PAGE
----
Teen Abortions Drop to Lowest Number Since Roe
By Randall K. O'Bannon, Ph.D.,
NRL-ETF Director of Education & Research
Statistics just released by the Alan Guttmacher Institute (AGI) show teens reporting fewer abortions and a lower abortion rate than any time since abortion became legal nationwide in 1973.
According to AGI, women under 20 reported having 249,660 abortions in 1999, some 8,000 fewer than the year before. That was the lowest number since 1973, when there were 243,530 teen abortions.
The total number of abortions annually for teenagers was consistently above 300,000 from 1975 to 1993. The peak figure came in 1979 - - 460,820 abortions.
Population shifts might account for some of the decline, as the bubble of baby boomers aged. However, the abortion rate (measured by AGI as the number of abortions per 1,000 women) demonstrates that abortion is becoming a less common feature of these young women's lives.
For 1999, the abortion rate for women under 20 stood at 25.6 per thousand, again the lowest since 1973, when it was 23.9 per thousand. The abortion rate first climbed over 30 per thousand in 1975.
For the period 1978 through 1990, the figure climbed into the 40s per thousand, peaking at 45.4 in 1985. The number did not drop below 30 per thousand until 1996.
Pregnancy rates (an AGI estimate of the number of pregnancies per thousand women), also fell during the same period that abortion rates fell for teens. Thus some of that decrease was a matter of fewer teens becoming pregnant.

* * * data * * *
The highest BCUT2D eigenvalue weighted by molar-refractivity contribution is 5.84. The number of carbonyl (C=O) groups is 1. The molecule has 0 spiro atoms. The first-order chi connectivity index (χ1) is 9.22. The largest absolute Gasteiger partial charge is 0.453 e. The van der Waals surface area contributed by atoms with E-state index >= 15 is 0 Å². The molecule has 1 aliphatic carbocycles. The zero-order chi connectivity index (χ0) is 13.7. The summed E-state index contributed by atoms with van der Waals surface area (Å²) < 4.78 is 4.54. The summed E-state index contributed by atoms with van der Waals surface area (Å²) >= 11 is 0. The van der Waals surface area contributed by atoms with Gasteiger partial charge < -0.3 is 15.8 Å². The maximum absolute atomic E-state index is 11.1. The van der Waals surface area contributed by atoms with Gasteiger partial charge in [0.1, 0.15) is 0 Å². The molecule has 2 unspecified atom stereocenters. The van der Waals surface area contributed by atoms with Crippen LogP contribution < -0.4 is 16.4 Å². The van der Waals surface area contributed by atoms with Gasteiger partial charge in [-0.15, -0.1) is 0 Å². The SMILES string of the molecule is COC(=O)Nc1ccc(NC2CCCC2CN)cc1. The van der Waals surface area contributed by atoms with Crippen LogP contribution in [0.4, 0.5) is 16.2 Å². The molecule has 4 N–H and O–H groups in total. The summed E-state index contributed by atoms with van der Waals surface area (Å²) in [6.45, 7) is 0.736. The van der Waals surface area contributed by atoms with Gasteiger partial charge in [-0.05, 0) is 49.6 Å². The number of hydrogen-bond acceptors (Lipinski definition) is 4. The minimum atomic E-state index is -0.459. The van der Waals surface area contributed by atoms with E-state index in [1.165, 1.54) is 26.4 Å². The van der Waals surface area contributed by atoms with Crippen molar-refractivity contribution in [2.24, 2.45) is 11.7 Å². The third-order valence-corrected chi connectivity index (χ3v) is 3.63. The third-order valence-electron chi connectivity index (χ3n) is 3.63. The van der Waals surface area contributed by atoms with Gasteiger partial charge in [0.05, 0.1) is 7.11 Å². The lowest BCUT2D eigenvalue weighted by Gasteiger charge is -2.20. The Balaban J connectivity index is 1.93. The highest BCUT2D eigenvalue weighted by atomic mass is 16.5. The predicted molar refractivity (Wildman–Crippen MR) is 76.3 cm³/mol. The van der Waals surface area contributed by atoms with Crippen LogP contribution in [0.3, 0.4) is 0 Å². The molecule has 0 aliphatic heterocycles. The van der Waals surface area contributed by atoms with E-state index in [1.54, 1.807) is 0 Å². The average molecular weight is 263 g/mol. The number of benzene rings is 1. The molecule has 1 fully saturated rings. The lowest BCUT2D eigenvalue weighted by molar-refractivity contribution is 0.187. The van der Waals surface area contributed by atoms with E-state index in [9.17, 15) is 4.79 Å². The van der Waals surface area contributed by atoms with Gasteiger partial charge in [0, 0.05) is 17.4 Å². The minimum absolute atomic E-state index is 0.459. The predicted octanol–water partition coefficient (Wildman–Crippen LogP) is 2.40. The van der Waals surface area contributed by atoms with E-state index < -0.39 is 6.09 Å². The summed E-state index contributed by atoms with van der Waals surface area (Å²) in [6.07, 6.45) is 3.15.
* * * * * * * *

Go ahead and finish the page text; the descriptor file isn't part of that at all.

However, if we compare abortion, birth, and pregnancy rates from 1990, when pregnancy rates were highest, with like figures from 1999, when pregnancy rates were lowest, we see that a higher percentage of teens who had become pregnant were choosing life for their babies in 1999.
This is simply one more indication that the younger generation is more pro-life. There are many other examples.
For example, national polls of incoming freshmen conducted by UCLA found support for abortion dropping from an all-time high of 64.9% in 1990 to just 50.9%
in 1998. And a large poll conducted for the Buffalo News last November showed a marked surge in pro-life sentiment among younger people.
In a study just released by the Harvard University Institute of Politics, the opinions of college undergraduates almost exactly mirrored the opinion on abortion of the nation as a whole. That is, 73% said either that abortion should be legal only in some circumstances (53%) or illegal in all circumstances (20%).
These latest figures from AGI show these are more than just attitudinal changes. These are changes so deep they are having real-life consequences.
Fewer babies are being aborted. A higher percentage of pregnant teens are giving their unborn children the gift of life.
All this bodes well for the future.